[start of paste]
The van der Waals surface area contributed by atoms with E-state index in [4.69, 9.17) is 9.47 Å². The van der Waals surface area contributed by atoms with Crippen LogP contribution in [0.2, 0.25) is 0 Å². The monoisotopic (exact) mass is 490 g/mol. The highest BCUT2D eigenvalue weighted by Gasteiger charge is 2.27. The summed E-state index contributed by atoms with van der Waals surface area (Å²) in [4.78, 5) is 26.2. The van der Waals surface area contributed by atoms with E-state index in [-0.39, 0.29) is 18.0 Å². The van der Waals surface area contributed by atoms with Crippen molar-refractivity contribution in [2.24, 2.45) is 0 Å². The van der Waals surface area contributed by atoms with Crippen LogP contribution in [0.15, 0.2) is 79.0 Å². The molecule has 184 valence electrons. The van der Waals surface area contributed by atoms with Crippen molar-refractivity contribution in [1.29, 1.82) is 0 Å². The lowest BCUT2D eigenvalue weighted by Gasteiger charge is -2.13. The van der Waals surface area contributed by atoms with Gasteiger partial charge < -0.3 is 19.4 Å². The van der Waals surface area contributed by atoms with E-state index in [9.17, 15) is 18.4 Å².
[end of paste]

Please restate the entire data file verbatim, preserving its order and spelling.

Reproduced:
The van der Waals surface area contributed by atoms with E-state index in [4.69, 9.17) is 9.47 Å². The van der Waals surface area contributed by atoms with Crippen LogP contribution in [0.2, 0.25) is 0 Å². The monoisotopic (exact) mass is 490 g/mol. The highest BCUT2D eigenvalue weighted by Gasteiger charge is 2.27. The summed E-state index contributed by atoms with van der Waals surface area (Å²) in [4.78, 5) is 26.2. The van der Waals surface area contributed by atoms with E-state index in [-0.39, 0.29) is 18.0 Å². The van der Waals surface area contributed by atoms with Crippen molar-refractivity contribution in [2.24, 2.45) is 0 Å². The van der Waals surface area contributed by atoms with Crippen LogP contribution in [0.15, 0.2) is 79.0 Å². The molecule has 184 valence electrons. The van der Waals surface area contributed by atoms with Crippen molar-refractivity contribution in [1.29, 1.82) is 0 Å². The lowest BCUT2D eigenvalue weighted by Gasteiger charge is -2.13. The van der Waals surface area contributed by atoms with Gasteiger partial charge < -0.3 is 19.4 Å². The van der Waals surface area contributed by atoms with E-state index in [9.17, 15) is 18.4 Å².